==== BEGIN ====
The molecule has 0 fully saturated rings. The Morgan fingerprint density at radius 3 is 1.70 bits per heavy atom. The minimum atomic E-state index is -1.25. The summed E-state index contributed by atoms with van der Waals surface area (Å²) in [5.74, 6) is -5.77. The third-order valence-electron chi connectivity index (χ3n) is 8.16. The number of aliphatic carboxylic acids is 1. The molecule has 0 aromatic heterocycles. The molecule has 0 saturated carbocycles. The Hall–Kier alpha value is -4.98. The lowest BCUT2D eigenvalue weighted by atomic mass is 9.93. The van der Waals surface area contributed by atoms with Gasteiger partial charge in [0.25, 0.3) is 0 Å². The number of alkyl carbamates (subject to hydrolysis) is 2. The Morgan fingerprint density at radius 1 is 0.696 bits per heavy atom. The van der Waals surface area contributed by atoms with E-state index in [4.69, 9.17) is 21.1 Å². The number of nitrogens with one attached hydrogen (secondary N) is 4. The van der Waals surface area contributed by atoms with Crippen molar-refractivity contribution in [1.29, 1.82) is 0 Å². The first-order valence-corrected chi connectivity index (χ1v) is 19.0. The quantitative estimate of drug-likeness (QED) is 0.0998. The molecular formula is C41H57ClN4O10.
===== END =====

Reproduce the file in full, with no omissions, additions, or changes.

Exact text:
The molecule has 0 fully saturated rings. The Morgan fingerprint density at radius 3 is 1.70 bits per heavy atom. The minimum atomic E-state index is -1.25. The summed E-state index contributed by atoms with van der Waals surface area (Å²) in [5.74, 6) is -5.77. The third-order valence-electron chi connectivity index (χ3n) is 8.16. The number of aliphatic carboxylic acids is 1. The molecule has 0 aromatic heterocycles. The molecule has 0 saturated carbocycles. The Hall–Kier alpha value is -4.98. The lowest BCUT2D eigenvalue weighted by atomic mass is 9.93. The van der Waals surface area contributed by atoms with Gasteiger partial charge in [0.25, 0.3) is 0 Å². The number of alkyl carbamates (subject to hydrolysis) is 2. The Morgan fingerprint density at radius 1 is 0.696 bits per heavy atom. The van der Waals surface area contributed by atoms with E-state index in [4.69, 9.17) is 21.1 Å². The number of nitrogens with one attached hydrogen (secondary N) is 4. The van der Waals surface area contributed by atoms with Crippen molar-refractivity contribution in [1.29, 1.82) is 0 Å². The first-order valence-corrected chi connectivity index (χ1v) is 19.0. The quantitative estimate of drug-likeness (QED) is 0.0998. The molecular formula is C41H57ClN4O10.